The Gozo Business Chamber is calling for all of Gozo to be designated as a design priority area and for a regional and comprehensive planning policy to be developed for the island and its localities, warning that “the deterioration of our environment has significant repercussions on Gozo both as a foreign and domestic tourism destination”, adding that “much damage has already been done”.
In its pre-Budget document, the lobby addresses fours areas it feels should be given the highest priority in order to increase Gozo’s resilience and sustainability.
Apart from raising environmental points, the GBC also looked at employment, accessibility and infrastructure, noting that in each of these Gozo needs to be considered as a distinct region with specific characteristics and issues which need to be addressed.
It noted that Gozo’s employment market is highly dependent on the public sector, which makes up 32 per cent of all jobs, as compared to 21 per cent on the main island. This without factoring in employees in the Community Workers Scheme (which numbered 502 in Gozo), or those working with private contractors with the Gozo Channel (101) or the public health care system, which are considered private sector workers.
“The labour market situation in Gozo is very difficult. Companies in all sectors are finding it difficult to recruit local employees, most often having to resort to third country nationals with all the difficulties this entails in terms of recruitment and the bureaucratic process that needs to be followed,” the GBC said.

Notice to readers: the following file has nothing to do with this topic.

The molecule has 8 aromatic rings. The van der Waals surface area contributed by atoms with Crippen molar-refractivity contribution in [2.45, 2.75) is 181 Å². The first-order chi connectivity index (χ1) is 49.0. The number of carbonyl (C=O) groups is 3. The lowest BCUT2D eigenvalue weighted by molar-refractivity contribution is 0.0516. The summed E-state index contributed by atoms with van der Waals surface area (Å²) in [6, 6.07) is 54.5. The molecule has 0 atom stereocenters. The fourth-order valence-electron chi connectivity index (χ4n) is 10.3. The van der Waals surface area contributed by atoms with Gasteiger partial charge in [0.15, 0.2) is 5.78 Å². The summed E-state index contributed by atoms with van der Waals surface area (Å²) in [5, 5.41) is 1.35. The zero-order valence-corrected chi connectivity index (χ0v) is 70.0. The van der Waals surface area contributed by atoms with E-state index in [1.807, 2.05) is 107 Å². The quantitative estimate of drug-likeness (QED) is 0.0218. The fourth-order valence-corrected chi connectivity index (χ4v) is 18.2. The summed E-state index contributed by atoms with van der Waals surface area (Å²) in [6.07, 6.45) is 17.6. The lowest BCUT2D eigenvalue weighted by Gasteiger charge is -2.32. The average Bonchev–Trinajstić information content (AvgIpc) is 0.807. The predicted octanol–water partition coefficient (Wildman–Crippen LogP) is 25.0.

“Within this scenario the public sector is also in competition with the private sector for employees. This is leading to a situation where despite the increased demand in some sectors, companies are not in a position to tackle the demand for their services, which is consequently leading to a slower recovery rate post COVID-19.”
It warned that employee poaching and rising wages drag on Gozitan companies’ competitivity, especially in the context of increases in the prices of raw materials and transport costs.
The GBC said that, “given the current situation, it is important that measures are in place which assist in the retention of the full-time employees in the private sector”, and suggests that a measure included in the Budget for last year, allowing overtime up to a maximum of €10,000 to be taxed at 15 per cent, to ca this cap removed to make it attractive for employees in the private sector to work overtime with their own employers, rather than seek part-time employment.
It also suggested a support scheme for those professionals who have their main office in Gozo but would like to open an office in Malta, allowing them to sustain their operations in Gozo also through their clientele in Malta.
When it comes to accessibility, the GBC’s demands call for improved links between the two islands, including retaining the fast ferry service and ensuring a consistent service, renewed focus on the development of the air link, and that a permanent link between the two islands remains a key policy priority.
It also called for the finalization of a number of important infrastructural projects, such as the primary school in Victoria, the Gozo Museum, the Aquatic Centre, and the old people’s home in Għajnsielem, with the objective that the services required from these various projects start being offered.
A growing industry brimming with talent
Increasing tourism figures and foreign labours are among the drivers of higher rental and property prices
There are over 2,000 ships registered under the Maltese flag